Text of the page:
S&P 500, Nasdaq Talking Points:
- It was a November to remember for US equities as multiple reports around covid vaccines brought upon a boost to equity prices.
- Now that the excitement has waned, the question is what’s next, and the big item of importance appears to be a stimulus deal in US Congress.
- The analysis contained in article relies on price action and chart formations. To learn more about price action or chart patterns, check out our DailyFX Education section.
Global stock markets remain strongly bid as hopes for a coronavirus vaccine drive prospects of a stronger recovery in 2021. This as at least somewhat offset by the near-term item of rising coronavirus cases, hospitalizations and deaths that’s being seen in many different spots in the Western World. Here in New York, we’re seeing more restrictions by the day and fear remains of a broader-based lockdown should current measures not take effect. But, that bad news has seemed to matter little as the longer-term projection appears to be more bright: And there’s a possible light at the end of the tunnel for some point in 2021.
There’s another item of concern and this may be a more pressing matter, at least for now, in US equity markets, and that’s the potential for another stimulus deal.
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Markets have continued to rally through the past eight months of the pandemic largely because of outsized governmental support. Some of this support is set to expire at the end of the year; and should Congress fail to come to a deal on that next stimulus package, we could see some actual economic destruction beginning to filter-through from that failure.
There’s little expectation that a deal won’t inevitably happen: The bigger matter is one of size, and this is where the political volleyball comes into play. With the GOP retaining the Senate, the Republican party continues to have a significant say in how that stimulus deal is ultimately built. The Democrats, controlling both the House and, as of next year, the White House, want to see a larger deal than what Republicans are willing to sign off on. There seems little in-play that can break that impasse, at least for now, and this is likely what’s holding stocks back from breaking out to fresh all-time-highs, even with multiple covid vaccines now in-play.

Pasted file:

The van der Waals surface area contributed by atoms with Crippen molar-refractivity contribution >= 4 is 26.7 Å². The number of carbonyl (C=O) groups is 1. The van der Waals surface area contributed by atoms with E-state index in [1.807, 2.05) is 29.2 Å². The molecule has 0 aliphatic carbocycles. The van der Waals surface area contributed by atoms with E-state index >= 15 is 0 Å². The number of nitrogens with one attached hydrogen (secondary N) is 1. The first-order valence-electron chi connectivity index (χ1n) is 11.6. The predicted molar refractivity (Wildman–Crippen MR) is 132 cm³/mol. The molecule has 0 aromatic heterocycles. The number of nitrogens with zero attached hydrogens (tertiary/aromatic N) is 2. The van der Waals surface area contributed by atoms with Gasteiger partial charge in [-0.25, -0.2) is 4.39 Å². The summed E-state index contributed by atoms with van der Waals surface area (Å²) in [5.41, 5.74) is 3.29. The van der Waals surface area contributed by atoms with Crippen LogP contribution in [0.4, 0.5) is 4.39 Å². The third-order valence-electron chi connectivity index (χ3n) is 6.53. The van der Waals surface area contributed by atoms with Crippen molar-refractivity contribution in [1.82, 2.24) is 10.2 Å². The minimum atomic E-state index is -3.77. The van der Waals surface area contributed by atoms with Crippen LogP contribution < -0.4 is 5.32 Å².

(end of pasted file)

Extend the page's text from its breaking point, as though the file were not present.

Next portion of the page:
In the Nasdaq 100, the leader of US equity indices from the March low into September trade, prices have pushed right back to the prior September high, taken from around the 12,466 level. We did see a bit of penetration above this price yesterday, albeit temporarily, after which prices pushed right back to that level.
Nasdaq 100 Daily Price Chart
Chart prepared by James Stanley; Nasdaq 100 on Tradingview
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Covid Vaccines and Faster Recoveries
While there is a significant item of positivity on the back of this covid vaccine news, for traders, there’s another matter of interest and that’s FOMC policy.
One of the clear takeaways so far since covid vaccine news began populating the headlines on November 9th, is the continued rise in US Treasury Yields. To be sure, there’s little expectation that the Fed is going to hike anytime soon. But – they may have to hike sooner than initially expected, which was around 2023 or 2024.
If there is a faster return to normal, there’s also the prospect of a faster return with inflation, which could force the Fed’s hand to hike rates before that 2023/2024 window. This, ultimately, could end up becoming a restraint to stocks but at this stage, it may not be as large of a factor as Congress coming together on a stimulus package that could help to address some of the near-term risks.
On the bullish side of stocks – there is backdrop for such in the S&P 500. Similarly, the index is posturing around an all-time-high, although in the S&P, that fresh high came into play on November 9th, the day of Pfizer’s announcement of a drug carrying a 90% efficacy. That high was touched yesterday, helping to substantiate an area of horizontal resistance. But, on the other side, buyers have been showing more and more aggression in supporting the bid, helping to produce a bullish trendline.
Collectively, this produces an ascending triangle formation- which will often be approached with the aim of bullish breakout potential. This is driven by the thought that the increasing aggression from bulls will, eventually, allow for a topside break through the horizontal resistance that’s so far constrained the bullish theme.
Given the fact that additional positive reports around covid vaccines, after the Pfizer announcement, have yet to produce much in the realms of fresh highs for stocks – one can surmise that the big factor of importance here is the stimulus package that Congress hasn’t yet agreed upon.
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S&P 500 Four-Hour Price Chart
Chart prepared by James Stanley; SPX500 on Tradingview
— Written by James Stanley, Strategist for DailyFX.com
Contact and follow James on Twitter: @JStanleyFX